I am delighted to share my review for How To Betray Your Country by James Wolff. This is the 2nd book in the trilogy and it does work well as a stand alone.
My huge thanks to Anne at Random Things Tours for my spot on the Blog Tour and for arranging my copy of this thriller book.
Following on from the acclaimed debut novel Beside the Syrian Sea, this is the second title in a planned trilogy about loyalty and betrayal in the modern world.
An authentic thriller about the thin line between following your conscience and following orders. James Wolff is the pseudonym of a young English novelist who “has been working for the British government for the last ten years”.
Things are looking bad for disgraced spy August Drummond. In emotional free fall after the death of
his wife, fired for a series of security breaches… and now his neighbor on the flight to Istanbul won’t
stop talking. The only thing keeping August sane is the hunch that there’s something not quite right
about the nervous young man several rows ahead – a hunch confirmed when August watches him
throw away directions to a European cemetery seconds before being detained by Turkish police. A
reckless August decides to go to the cemetery, where he meets a mysterious figure from the dark
heart of the Islamic State and quickly finds himself drawn into a shadowy plot to murder an Iranian
scientist in Istanbul.
But nothing is what it seems, and before long August realizes he has gone too far to turn back. As he
struggles to break free from the clutches of Islamic State and play off British intelligence against their
Turkish counterparts, he will find his resourcefulness, ingenuity and courage tested to the very limit of
what he can endure.
The synopsis for this book is a good length so it does go into depth. This is the second book in the trilogy, and I do think I would have benefited from reading the first book. The first book would have given me an idea of what happened to August Drummond and what caused his decline. It is however mentioned in this second book.
This is a story that is slower-paced than I am used to with a spy thriller style. I found this novel to be a spy thriller but it is more about looking at what’s happening with August. So, while he is working and trying to discover plots the reader also joins him in his psychological journey.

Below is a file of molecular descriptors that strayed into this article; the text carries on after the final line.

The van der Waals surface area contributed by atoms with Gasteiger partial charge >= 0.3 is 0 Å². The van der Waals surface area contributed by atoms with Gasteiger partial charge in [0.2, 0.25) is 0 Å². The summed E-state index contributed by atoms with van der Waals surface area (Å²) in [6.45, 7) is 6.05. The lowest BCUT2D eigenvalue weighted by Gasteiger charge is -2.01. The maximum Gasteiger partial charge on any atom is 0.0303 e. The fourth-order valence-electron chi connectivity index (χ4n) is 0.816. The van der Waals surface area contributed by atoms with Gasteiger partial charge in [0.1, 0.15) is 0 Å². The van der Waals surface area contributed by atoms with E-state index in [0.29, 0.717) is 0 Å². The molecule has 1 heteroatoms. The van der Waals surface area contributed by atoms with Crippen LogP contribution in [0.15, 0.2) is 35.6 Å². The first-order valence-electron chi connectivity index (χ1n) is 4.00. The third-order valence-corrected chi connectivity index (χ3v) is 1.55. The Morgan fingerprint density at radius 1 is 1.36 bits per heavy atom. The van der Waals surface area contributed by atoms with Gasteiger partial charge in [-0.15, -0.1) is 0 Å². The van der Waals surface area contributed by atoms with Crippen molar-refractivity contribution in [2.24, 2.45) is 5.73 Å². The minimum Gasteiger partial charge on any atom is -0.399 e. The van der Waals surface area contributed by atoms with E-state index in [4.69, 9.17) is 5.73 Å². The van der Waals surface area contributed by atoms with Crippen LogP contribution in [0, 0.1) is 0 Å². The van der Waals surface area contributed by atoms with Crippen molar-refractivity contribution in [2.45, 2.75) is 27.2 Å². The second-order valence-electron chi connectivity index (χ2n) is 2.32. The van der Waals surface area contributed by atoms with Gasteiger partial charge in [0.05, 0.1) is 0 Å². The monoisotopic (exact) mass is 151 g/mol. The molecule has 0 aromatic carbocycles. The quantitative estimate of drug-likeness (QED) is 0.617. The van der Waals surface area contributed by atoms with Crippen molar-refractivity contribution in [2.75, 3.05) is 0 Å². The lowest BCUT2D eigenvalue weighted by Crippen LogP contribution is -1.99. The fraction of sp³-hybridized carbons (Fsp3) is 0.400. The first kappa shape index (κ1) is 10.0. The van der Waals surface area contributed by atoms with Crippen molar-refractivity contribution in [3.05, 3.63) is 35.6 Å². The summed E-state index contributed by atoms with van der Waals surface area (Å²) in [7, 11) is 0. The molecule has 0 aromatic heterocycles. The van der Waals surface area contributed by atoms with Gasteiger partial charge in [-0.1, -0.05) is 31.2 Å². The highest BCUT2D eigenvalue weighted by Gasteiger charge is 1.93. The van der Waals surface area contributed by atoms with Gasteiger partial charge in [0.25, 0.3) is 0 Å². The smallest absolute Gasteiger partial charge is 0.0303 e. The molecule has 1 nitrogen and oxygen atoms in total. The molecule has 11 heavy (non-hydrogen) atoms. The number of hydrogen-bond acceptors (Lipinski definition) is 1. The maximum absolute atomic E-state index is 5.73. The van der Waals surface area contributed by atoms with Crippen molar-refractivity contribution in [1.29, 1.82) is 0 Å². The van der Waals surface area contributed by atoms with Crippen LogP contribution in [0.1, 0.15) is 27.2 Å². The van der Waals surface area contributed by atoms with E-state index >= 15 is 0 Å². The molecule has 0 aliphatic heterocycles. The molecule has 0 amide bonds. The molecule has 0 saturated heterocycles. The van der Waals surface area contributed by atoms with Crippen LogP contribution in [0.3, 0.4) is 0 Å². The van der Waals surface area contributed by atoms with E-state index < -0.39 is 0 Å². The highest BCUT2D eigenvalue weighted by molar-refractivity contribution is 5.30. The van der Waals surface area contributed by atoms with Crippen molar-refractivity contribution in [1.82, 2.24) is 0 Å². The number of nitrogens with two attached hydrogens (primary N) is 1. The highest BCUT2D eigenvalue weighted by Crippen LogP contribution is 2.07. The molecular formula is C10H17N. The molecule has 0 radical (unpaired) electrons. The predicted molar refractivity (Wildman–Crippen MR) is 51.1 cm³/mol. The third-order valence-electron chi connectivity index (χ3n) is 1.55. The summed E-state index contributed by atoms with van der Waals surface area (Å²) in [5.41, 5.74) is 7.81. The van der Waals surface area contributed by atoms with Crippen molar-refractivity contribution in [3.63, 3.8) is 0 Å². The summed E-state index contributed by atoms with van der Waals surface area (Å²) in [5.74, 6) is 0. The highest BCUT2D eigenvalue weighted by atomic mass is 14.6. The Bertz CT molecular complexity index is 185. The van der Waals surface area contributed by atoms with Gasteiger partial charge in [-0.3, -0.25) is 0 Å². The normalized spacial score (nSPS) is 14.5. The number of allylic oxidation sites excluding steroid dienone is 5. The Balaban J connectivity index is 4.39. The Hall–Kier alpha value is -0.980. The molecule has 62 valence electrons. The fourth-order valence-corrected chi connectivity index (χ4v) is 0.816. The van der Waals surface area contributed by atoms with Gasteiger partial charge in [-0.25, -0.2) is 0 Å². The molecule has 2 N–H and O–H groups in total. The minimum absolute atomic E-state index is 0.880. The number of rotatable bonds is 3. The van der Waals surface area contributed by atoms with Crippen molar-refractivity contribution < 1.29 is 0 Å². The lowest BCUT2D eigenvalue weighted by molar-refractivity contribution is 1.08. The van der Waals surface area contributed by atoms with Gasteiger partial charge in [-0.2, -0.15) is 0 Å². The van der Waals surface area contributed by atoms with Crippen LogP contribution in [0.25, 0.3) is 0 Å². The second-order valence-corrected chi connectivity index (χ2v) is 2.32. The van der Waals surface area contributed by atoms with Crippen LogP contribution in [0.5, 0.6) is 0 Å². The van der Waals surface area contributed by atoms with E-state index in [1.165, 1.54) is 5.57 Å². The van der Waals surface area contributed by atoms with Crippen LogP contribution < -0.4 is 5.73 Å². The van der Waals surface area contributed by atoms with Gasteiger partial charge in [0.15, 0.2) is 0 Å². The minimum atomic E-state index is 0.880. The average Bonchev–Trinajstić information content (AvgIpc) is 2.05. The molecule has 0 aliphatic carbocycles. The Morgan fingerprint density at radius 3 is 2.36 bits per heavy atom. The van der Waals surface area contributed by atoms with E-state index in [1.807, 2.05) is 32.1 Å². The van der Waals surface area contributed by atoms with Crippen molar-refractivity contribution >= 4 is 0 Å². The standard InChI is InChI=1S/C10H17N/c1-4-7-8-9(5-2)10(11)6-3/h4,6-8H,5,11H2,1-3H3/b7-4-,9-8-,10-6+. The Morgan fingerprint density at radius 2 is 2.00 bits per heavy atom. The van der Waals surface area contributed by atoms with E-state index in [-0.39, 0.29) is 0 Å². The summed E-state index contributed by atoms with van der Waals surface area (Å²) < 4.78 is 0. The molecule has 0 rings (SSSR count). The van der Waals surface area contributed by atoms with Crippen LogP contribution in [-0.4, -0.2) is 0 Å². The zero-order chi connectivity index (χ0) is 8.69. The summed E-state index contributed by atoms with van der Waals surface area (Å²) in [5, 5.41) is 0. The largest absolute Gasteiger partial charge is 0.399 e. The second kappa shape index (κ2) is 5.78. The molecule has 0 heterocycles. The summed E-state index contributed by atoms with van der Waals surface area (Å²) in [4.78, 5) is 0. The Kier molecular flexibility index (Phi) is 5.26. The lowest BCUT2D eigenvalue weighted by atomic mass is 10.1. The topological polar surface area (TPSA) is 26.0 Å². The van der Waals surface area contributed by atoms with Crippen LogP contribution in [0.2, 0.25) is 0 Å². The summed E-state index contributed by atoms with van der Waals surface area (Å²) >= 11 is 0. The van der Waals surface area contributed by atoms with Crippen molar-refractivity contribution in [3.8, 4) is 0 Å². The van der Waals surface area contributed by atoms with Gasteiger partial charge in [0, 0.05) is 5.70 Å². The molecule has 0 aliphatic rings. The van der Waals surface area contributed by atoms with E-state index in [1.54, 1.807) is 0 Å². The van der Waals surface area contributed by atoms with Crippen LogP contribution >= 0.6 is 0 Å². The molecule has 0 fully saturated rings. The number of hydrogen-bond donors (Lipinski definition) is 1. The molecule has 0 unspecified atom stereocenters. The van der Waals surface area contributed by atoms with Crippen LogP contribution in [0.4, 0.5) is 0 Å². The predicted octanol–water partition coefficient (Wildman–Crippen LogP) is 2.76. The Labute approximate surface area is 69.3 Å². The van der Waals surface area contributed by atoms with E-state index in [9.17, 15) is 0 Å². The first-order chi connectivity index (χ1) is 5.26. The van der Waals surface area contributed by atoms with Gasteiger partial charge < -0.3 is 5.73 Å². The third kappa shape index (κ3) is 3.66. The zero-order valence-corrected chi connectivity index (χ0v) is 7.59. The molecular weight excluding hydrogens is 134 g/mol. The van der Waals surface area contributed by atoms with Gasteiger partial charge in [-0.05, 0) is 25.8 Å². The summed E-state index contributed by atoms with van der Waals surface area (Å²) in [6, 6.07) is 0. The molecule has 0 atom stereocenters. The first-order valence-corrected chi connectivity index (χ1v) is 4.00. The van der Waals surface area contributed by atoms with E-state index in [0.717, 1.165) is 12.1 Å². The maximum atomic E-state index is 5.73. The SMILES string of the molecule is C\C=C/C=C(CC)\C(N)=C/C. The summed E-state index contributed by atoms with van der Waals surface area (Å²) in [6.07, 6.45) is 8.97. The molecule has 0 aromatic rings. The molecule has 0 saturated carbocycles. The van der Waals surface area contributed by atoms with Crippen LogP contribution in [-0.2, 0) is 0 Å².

August is a man who is very definitely struggling with grief, he has problems with his drinking and his general appearance. The author has portrayed him as a very sad and lonely person who is just hanging in there, trying to do his job and who is really on the edge. He is a character who I really felt for as he struggles with life and keeping in the loop with his work.
For me, this was more about August rather than the spy and espionage part, although that was very good indeed. It is a story that at first had me confused as I tried to work out the basics and then to get my head around the plot that is constantly evolving, I do feel for poor August in this respect!
Even though I did take longer reading this, I was so glad I persevered as things gradually started to come together, I found myself caring about what happened to August and also one of the other characters, Yousef. There are two different styles to this story, one is the story itself and the other is a series of reports and documents. These threw me initially and it was further into the story where I started to realise the significance of them.
This is a book that does fall into the spy thriller genre, its slower pace and the psychological side may throw readers if they are looking for a more general fast-paced story. I enjoyed this book and I did like the journey, it is one I would recommend.
About the Author…
James Wolff is an exciting new voice in literary thriller writing. He grew up in the Middle East and now lives in London. He has worked for the British government for the past ten years.
Check out the other stops on the Blog Tour…
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